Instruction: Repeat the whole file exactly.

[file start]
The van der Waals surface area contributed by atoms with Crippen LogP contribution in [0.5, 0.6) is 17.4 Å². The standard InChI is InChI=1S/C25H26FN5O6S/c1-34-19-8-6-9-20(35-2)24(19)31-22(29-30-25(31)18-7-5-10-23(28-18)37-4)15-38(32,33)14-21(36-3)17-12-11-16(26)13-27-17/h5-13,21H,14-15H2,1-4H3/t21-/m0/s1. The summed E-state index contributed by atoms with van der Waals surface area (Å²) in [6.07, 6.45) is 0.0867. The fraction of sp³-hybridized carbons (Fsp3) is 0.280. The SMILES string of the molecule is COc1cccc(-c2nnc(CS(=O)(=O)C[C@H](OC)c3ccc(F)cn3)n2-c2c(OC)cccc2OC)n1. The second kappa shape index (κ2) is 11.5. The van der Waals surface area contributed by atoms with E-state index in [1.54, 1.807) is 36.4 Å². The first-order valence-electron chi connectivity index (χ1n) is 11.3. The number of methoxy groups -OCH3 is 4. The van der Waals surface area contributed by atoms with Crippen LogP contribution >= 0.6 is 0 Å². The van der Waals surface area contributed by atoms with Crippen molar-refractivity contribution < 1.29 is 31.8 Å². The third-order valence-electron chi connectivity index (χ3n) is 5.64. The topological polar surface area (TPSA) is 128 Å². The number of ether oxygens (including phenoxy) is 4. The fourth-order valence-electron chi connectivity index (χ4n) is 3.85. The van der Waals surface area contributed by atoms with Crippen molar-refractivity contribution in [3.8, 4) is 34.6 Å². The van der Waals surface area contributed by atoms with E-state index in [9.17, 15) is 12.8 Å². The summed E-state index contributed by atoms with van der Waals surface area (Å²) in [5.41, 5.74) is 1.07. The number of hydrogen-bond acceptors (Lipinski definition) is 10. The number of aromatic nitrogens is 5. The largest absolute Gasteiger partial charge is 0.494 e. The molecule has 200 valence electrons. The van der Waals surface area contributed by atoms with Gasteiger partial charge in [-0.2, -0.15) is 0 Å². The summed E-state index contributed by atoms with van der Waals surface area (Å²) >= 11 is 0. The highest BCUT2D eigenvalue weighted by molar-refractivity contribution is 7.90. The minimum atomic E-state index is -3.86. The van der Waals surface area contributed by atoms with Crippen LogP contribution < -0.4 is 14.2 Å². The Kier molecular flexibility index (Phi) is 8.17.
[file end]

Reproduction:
The van der Waals surface area contributed by atoms with Crippen LogP contribution in [0.5, 0.6) is 17.4 Å². The standard InChI is InChI=1S/C25H26FN5O6S/c1-34-19-8-6-9-20(35-2)24(19)31-22(29-30-25(31)18-7-5-10-23(28-18)37-4)15-38(32,33)14-21(36-3)17-12-11-16(26)13-27-17/h5-13,21H,14-15H2,1-4H3/t21-/m0/s1. The summed E-state index contributed by atoms with van der Waals surface area (Å²) in [6.07, 6.45) is 0.0867. The fraction of sp³-hybridized carbons (Fsp3) is 0.280. The SMILES string of the molecule is COc1cccc(-c2nnc(CS(=O)(=O)C[C@H](OC)c3ccc(F)cn3)n2-c2c(OC)cccc2OC)n1. The second kappa shape index (κ2) is 11.5. The van der Waals surface area contributed by atoms with E-state index in [1.54, 1.807) is 36.4 Å². The first-order valence-electron chi connectivity index (χ1n) is 11.3. The number of methoxy groups -OCH3 is 4. The van der Waals surface area contributed by atoms with Crippen LogP contribution >= 0.6 is 0 Å². The van der Waals surface area contributed by atoms with Crippen molar-refractivity contribution < 1.29 is 31.8 Å². The third-order valence-electron chi connectivity index (χ3n) is 5.64. The topological polar surface area (TPSA) is 128 Å². The number of ether oxygens (including phenoxy) is 4. The fourth-order valence-electron chi connectivity index (χ4n) is 3.85. The van der Waals surface area contributed by atoms with Crippen molar-refractivity contribution in [3.8, 4) is 34.6 Å². The van der Waals surface area contributed by atoms with E-state index in [9.17, 15) is 12.8 Å². The summed E-state index contributed by atoms with van der Waals surface area (Å²) in [5.41, 5.74) is 1.07. The number of hydrogen-bond acceptors (Lipinski definition) is 10. The number of aromatic nitrogens is 5. The largest absolute Gasteiger partial charge is 0.494 e. The molecule has 200 valence electrons. The van der Waals surface area contributed by atoms with Gasteiger partial charge in [-0.2, -0.15) is 0 Å². The summed E-state index contributed by atoms with van der Waals surface area (Å²) >= 11 is 0. The highest BCUT2D eigenvalue weighted by molar-refractivity contribution is 7.90. The minimum atomic E-state index is -3.86. The van der Waals surface area contributed by atoms with Crippen LogP contribution < -0.4 is 14.2 Å². The Kier molecular flexibility index (Phi) is 8.17.